1. 18 U.S.C. § 924(e): (1) In the case of a person who violates section 922(g) of this title and has three previous convictions by any court referred to in section 922(g)(1) of this title for a violent felony or a serious drug offense, or both, committed on occasions different from one another, such person shall be fined under this title and imprisoned not less than fifteen years, and, notwithstanding any other provision of law, the court shall not suspend the sentence of, or grant a probationary sentence to, such person with respect to the conviction under section 922(g). (2) As used in this subsection — (A) the term "serious drug offense" means — (i) an offense under the Controlled Substances Act (21 U.S.C. § 801 et seq.), the Controlled Substances Import and Export Act (21 U.S.C. § 951 et seq.), or the Maritime Drug Law Enforcement Act (46 U.S.C. App. 1901 et seq.), for which a maximum term of imprisonment of ten years or more is prescribed by law; or (ii) an offense under State law, involving manufacturing, distributing, or possessing with intent to manufacture or distribute, a controlled substance (as defined in section 102 of the Controlled Substances Act (21 U.S.C. § 802), for which a maximum term of imprisonment of ten years or more is prescribed by law; (B) the term "violent felony" means any crime punishable by imprisonment for a term exceeding one year, or any act of juvenile delinquency involving the use or carrying of a firearm, knife, or destructive device that would be punishable by imprisonment for such term if committed by an adult, that — (i) has as an element the use, attempted use, or threatened use of physical force against the person of another; or (ii) is burglary, arson, or extortion, involves use of explosives, or otherwise involves conduct that presents a serious potential risk of physical injury to another. . . .

2. U.S.S.G. § 4B1.4(a): A defendant who is subject to an enhanced sentence under the provisions of 18 U.S.C. § 924(e) is an armed career criminal.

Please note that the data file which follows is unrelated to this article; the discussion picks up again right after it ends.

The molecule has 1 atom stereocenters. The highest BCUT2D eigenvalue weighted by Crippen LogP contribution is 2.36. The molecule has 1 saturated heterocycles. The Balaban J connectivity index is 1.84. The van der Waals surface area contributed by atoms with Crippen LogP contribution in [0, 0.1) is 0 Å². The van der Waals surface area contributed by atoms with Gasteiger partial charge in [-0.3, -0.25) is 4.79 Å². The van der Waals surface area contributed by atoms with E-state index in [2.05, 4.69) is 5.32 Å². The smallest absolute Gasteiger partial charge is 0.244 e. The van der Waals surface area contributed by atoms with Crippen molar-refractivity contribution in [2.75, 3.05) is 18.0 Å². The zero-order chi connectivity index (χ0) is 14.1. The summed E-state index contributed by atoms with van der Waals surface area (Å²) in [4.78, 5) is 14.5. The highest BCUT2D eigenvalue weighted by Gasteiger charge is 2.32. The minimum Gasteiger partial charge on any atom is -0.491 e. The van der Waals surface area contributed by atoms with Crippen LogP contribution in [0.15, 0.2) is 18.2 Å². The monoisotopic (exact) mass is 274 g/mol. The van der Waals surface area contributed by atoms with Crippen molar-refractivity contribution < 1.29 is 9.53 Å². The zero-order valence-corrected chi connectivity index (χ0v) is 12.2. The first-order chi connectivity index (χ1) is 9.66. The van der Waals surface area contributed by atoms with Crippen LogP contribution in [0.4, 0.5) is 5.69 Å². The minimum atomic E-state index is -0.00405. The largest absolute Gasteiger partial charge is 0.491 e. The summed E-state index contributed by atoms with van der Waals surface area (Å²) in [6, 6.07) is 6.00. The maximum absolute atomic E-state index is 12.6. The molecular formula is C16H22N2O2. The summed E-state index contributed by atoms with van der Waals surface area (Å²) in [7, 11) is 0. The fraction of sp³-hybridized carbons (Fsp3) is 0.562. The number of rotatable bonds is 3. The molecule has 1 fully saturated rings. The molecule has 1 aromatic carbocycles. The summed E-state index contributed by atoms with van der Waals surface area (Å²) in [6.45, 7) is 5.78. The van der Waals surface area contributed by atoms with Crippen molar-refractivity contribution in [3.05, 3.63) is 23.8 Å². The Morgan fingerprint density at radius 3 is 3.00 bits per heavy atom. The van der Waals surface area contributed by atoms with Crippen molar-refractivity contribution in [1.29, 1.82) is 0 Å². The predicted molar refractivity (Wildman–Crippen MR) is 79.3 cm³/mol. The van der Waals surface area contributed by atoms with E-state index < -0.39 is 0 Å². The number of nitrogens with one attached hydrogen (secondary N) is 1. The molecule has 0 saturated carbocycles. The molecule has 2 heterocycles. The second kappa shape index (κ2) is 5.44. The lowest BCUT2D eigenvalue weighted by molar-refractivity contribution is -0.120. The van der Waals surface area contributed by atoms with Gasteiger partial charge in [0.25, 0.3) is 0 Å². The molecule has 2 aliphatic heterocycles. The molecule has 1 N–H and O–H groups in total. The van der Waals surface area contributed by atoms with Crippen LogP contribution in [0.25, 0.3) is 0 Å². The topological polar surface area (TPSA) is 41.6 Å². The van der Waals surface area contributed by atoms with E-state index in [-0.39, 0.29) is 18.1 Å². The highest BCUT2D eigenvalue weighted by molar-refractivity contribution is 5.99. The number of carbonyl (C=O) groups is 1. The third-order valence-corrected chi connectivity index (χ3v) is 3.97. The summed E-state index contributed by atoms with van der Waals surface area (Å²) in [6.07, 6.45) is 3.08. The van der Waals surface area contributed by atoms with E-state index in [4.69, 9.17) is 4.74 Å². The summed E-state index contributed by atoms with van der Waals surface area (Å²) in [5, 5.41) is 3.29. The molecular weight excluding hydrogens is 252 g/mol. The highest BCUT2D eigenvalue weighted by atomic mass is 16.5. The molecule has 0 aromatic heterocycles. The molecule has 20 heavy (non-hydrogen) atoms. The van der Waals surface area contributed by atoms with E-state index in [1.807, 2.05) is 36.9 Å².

3. The PSR originally listed the 1989 conviction as assault bya dangerous weapon and this was the source of some confusion atthe sentencing hearing. However, the docket entries establishthat the 1989 conviction was reduced from assault and battery bya dangerous weapon to simple assault.

4. The First Circuit has discussed whether the sentencingcourt should rely upon police reports to determine whether aconviction fits within § 924(e)'s definition of a "violentfelony." See United States v. Delgado, 288 F.3d 49, 55-56(1st Cir. 2002). However, the question raised by Mr. Sanford waswhich assault occurred first. Whatever its limitations as thefactual basis for the ultimate conviction, the police report,which was admitted without objection as part of GovernmentExhibit #2, is probative evidence as to which crime took placefirst.

5. As it turns out, it makes no difference. The Courtconcludes that both convictions count as predicate offenses under§ 924(e)(2)(B)(i)'s definition of a "violent felony."

6. Mass. Gen. L. ch. 265, § 13A(a): Whoever commits an assault or an assault and battery upon another shall be punished by imprisonment for not more than 2 ½ years in a house of correction or by a fine of not more than $1,000.

7. Mass. Gen. L. ch. 265, § 15A(b): Whoever commits an assault and battery upon another by means of a dangerous weapon shall be punished by imprisonment in the state prison for not more than 10 years or in the house of correction for not more than 2 ½ years, or by a fine of not more than $5,000, or by both such fine and imprisonment.

8. The crime was originally charged under Mass. Gen. L. ch.94C, § 32E but the Defendant pled to a violation of Mass. Gen. L.ch. 94C, § 32A.

9. Mass. Gen. L. ch. 266, § 25(b): Whoever commits larceny from a person by stealing from the person of another shall be punished by imprisonment in the state prison for not more than five years or in jail for not more than two and one-half years.